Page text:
One fracking minute: an animated explainer on hydraulic fracturing

There’s an oil and gas boom in North America thanks to an innovation known as “hydraulic fracturing.” In energy-rich regions around the U.S., oil companies are setting up so-called "fracking wells" to get natural gas and oil trapped in the shale rock deep underground. It's become a booming business in pockets of the U.S. -- and not without its critics -- and is the subject of a new series of stories on Marketplace about the country's potential to be a new Petro State and its impact on manufacturing.

Here’s how it works:

A drilling site is located, and a well is set up. Then the drilling begins - into the shale rock layer, sometimes a mile or two down. Then, the drill bit takes a turn and goes sideways for another mile or two. The well is lined with concrete cement, then drillers use a series of tiny charges to make initial holes into the rock.

Then... the frack. A secret cocktail of water, sand and chemicals is shot into the well, hitting the rock and fracturing it -- ergo,  fracking. It can take five million gallons of water – enough water to fill a thousand trucks -- to frack one well. Some fear that process can contaminate nearby drinking water. Critics are nervous the cocktail of fluids can leak in, or natural gas could migrate up. Industry says the key is to seal the well properly, and that they do. What do you think?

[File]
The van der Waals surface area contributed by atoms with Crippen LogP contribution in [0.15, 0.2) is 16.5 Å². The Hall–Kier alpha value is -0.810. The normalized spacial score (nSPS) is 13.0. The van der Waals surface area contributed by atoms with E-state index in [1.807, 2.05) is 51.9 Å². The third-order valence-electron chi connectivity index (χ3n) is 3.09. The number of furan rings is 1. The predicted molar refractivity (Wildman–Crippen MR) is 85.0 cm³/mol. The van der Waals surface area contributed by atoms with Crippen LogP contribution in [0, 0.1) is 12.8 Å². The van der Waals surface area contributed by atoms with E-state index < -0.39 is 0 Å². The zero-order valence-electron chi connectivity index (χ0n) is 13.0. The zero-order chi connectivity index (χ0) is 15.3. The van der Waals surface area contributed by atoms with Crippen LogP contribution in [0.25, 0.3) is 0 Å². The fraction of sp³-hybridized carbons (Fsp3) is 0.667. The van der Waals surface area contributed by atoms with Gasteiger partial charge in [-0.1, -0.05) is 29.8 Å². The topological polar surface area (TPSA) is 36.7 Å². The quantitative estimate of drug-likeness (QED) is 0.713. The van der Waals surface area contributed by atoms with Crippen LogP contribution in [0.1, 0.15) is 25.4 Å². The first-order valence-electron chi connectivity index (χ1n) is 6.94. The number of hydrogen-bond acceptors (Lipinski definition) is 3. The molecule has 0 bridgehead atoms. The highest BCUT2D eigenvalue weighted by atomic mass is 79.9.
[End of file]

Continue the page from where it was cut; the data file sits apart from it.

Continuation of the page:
- America's energy boom revives Ohio's steel industry
The real energy gusher produced by Ohio fracking: Oil

About the author

Scott Tong is a correspondent for Marketplace’s sustainability desk, with a focus on energy, environment, resources, climate, supply chain and the global economy.


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